In 2013, Khanal started thegundruk.com, a food blog reflecting his passion for Nepali culture and food. He has also written columns on food for The Kathmandu Post and is a partner in Raithaane, a restaurant promoting and preserving the Nepali food heritage.
Khanal who also works on environment and sustainability believes food should be sustainable as well. “Everyone should know how to cook and grow their own food,” he says. At Raithaane, ingredients and produce are sourced from all over Nepal.
For those who have followed Khanal’s work over the years, some of the content may look familiar. His initial idea was to collect recipes and publish them in an e-book format, but it was eventually turned into a book comprising over a 100 recipes.
Named after the ‘Sichuan pepper’ spice known for its unique aroma and taste, Timmur showcases the diversity in Nepal’s gastronomy. The author travelled across the country to hunt down recipes and consulted friends and families to learn about ingredients and special dishes served in certain festivities and seasons.
In the introduction, Khanal delves into Nepal’s ethnicities and finds the dots to connect them to each other, as well as with other parts of the world.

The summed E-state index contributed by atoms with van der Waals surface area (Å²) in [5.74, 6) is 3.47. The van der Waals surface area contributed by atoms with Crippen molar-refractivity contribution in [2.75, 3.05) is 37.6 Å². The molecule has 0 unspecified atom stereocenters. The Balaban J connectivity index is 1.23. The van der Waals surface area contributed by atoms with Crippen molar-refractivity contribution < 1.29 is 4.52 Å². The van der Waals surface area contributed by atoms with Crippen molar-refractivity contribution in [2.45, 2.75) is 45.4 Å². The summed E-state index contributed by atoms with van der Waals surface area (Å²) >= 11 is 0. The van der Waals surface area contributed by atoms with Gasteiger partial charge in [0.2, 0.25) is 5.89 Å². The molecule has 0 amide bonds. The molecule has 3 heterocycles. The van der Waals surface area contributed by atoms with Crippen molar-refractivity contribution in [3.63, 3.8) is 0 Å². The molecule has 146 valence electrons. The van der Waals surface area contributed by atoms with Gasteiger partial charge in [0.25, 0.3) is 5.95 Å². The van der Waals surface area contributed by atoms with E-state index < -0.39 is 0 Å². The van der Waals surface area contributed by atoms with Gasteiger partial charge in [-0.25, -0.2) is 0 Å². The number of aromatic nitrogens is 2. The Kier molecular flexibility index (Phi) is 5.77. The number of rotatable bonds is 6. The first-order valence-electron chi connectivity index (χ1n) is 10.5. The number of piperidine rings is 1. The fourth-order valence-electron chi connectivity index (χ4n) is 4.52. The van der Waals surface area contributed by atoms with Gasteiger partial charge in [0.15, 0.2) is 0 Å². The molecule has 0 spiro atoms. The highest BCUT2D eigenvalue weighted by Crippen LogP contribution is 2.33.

The chapters are separated according to ethnic communities: Newari, Rai & Limbu, Thakali, Tharu & Maithil, Sherpa, Tamang & Tibetan, Magar & Gurung, Khas cusines, Author’s Flavours, and a dedicated chapter to Achaar.
Each part begins with an overview of the culture and the author’s connection with it. Every recipe has an introduction of the dish, giving the book a very 2000s blog-like feel. Not surprising, considering the author’s background.
There are some hidden gems, others familiar or completely unknown. Ubahang Nembang has done a beautiful job with the minimalistic layout and illustrations, and Nabin Baral and Gagan Thapa’s photography jump out of the pages looking mouthwateringly delicious.
The success of a cookbook depends on how easy the recipes are to follow. After spending a lazy afternoon cooking three dishes: Rikikur (savory potato pancakes), Babar (deep-fried rice flour roti) and Rukh Kataharko Tarkari (Jackfruit curry), this reviewer can attest that the recipes are beginner-friendly.
Those more used to selecting dishes based on the total cook time may be disappointed, as the book does not mention any. But Khanal proposes that readers and cooks use the book more as a guide than a checklist. “Cooking is about the experience, the feel,” he says.
Some of the recipes do require specific methods, and bit of patience hunting for the right ingredients. But that is the beauty of cooking (and eating), exploring smells, tastes and textures one is not familiar with.
While the author is the first to admit that his cook book does not represent the entirety of Nepali cuisine, it is a fine example of what Nepal has to offer, and perhaps a step towards having more than dal-bhat and momo represent Nepal in the world’s gastronomic atlas.